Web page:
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  4. I told my 3 year old son he seemed cranky because he didn't take his nap. He looked my right in the eye and asked "So what's your excuse?"

    I hadn't considered my irritation with him was coming from somewhere else until he called me out.

    I had planned on doing some things while he was napping and when he didn't nap, I didn't get those things done so I was frustrated, disappointed, and discouraged. As I reflected, I realized he wasn't cranky, I was. I was engaging in what the psychologists call "projecting". I was seeing in my son's behavior what actually was in mine.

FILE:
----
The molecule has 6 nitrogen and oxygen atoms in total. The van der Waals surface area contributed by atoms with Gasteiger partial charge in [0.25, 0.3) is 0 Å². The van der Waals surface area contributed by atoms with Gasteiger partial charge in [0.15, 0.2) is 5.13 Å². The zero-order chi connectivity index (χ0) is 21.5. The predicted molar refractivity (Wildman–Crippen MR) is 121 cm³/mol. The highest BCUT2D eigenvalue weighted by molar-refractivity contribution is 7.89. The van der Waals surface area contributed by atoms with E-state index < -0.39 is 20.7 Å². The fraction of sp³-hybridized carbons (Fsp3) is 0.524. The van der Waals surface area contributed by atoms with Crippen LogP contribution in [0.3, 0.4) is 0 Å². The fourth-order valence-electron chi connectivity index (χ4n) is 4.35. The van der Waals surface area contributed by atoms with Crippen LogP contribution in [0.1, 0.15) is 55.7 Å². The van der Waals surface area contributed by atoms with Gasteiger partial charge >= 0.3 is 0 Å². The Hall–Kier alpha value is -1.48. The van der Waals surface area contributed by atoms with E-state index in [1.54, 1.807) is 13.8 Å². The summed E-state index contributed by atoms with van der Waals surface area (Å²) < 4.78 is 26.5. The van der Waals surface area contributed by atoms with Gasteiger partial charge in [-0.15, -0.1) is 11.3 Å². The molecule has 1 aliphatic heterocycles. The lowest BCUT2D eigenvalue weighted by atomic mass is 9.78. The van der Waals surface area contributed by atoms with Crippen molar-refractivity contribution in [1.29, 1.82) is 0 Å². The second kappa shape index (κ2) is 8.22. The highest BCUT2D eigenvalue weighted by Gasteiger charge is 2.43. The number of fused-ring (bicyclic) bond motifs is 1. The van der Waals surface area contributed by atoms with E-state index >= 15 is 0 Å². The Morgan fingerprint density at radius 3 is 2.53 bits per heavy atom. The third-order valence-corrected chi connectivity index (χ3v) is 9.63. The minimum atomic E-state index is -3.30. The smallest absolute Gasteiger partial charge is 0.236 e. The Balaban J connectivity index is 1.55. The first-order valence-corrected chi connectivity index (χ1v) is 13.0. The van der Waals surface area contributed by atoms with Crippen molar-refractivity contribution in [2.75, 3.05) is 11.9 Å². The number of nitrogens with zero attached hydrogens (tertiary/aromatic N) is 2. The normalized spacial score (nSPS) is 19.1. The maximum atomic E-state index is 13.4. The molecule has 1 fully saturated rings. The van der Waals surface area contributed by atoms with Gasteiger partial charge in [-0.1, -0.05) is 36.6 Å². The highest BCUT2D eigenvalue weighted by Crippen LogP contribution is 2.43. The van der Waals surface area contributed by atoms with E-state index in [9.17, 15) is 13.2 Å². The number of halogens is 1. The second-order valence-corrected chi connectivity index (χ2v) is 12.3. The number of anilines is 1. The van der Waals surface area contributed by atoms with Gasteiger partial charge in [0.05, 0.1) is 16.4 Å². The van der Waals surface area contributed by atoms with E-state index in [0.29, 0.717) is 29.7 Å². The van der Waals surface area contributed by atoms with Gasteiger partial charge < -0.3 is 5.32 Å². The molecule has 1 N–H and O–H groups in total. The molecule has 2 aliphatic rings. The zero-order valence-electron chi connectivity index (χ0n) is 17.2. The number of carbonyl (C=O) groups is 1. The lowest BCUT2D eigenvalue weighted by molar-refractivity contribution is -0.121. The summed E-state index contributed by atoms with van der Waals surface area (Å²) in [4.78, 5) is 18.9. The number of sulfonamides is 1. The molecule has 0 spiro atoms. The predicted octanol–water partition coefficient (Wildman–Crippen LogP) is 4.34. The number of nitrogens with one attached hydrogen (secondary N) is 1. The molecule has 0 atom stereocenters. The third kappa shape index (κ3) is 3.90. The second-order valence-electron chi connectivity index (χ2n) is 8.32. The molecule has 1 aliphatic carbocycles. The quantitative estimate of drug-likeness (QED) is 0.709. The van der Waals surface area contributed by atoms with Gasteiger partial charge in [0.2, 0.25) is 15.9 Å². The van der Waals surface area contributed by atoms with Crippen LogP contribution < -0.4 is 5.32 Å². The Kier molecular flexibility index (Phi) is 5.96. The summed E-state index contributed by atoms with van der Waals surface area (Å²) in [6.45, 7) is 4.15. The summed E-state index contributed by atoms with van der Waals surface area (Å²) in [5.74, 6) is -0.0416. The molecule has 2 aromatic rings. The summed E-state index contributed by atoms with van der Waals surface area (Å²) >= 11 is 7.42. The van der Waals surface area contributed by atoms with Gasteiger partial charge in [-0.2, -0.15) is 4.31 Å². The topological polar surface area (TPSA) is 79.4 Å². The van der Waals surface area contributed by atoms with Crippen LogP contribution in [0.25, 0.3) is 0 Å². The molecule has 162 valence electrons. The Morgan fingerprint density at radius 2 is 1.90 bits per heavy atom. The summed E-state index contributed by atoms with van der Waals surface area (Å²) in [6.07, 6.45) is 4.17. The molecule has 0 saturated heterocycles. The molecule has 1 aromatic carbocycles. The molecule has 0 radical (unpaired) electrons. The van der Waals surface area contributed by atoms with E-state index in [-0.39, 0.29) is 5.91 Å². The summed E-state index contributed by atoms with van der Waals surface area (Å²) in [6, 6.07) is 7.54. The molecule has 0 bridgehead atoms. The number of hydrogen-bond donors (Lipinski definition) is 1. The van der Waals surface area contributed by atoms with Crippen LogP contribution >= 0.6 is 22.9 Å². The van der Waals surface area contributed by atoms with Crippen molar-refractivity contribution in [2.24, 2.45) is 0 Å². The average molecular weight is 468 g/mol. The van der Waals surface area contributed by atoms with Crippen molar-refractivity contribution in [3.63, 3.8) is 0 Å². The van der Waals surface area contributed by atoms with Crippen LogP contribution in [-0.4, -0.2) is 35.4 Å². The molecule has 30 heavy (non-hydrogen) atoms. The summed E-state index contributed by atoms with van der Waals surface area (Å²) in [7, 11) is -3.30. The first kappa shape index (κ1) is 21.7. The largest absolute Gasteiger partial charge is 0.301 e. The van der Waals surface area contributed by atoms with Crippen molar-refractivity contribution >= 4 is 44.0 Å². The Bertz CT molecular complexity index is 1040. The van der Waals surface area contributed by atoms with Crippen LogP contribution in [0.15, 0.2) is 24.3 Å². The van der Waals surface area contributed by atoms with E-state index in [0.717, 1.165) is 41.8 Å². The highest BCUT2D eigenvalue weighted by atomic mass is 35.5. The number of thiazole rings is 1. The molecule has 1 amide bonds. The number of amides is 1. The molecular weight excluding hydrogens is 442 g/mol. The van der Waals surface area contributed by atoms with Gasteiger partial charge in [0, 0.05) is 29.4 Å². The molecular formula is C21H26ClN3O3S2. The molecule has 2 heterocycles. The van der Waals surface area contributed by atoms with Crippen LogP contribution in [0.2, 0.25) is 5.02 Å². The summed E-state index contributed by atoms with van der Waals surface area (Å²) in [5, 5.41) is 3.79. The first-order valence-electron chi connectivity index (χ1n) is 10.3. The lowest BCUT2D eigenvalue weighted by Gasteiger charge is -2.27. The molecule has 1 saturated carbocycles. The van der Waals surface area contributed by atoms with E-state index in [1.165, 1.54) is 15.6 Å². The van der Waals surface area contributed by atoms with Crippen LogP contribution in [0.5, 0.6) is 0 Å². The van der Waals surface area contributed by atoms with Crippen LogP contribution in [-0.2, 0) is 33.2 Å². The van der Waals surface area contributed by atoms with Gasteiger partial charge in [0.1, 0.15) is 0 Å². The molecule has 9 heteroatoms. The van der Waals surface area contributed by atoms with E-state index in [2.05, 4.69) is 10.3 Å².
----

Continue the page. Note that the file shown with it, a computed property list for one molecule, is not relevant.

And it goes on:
How can a three year old be so perceptive and wise while I, a 33 year old, am oblivious? It is the humble curiosity, and reflection on my own thoughts, feelings, and behavior which snapped me out of my judgmental trance when my son questioned me. Perhaps this 3 year old is my guru, the catalyst of my spiritual awakening. I wonder what else he knows that I don't?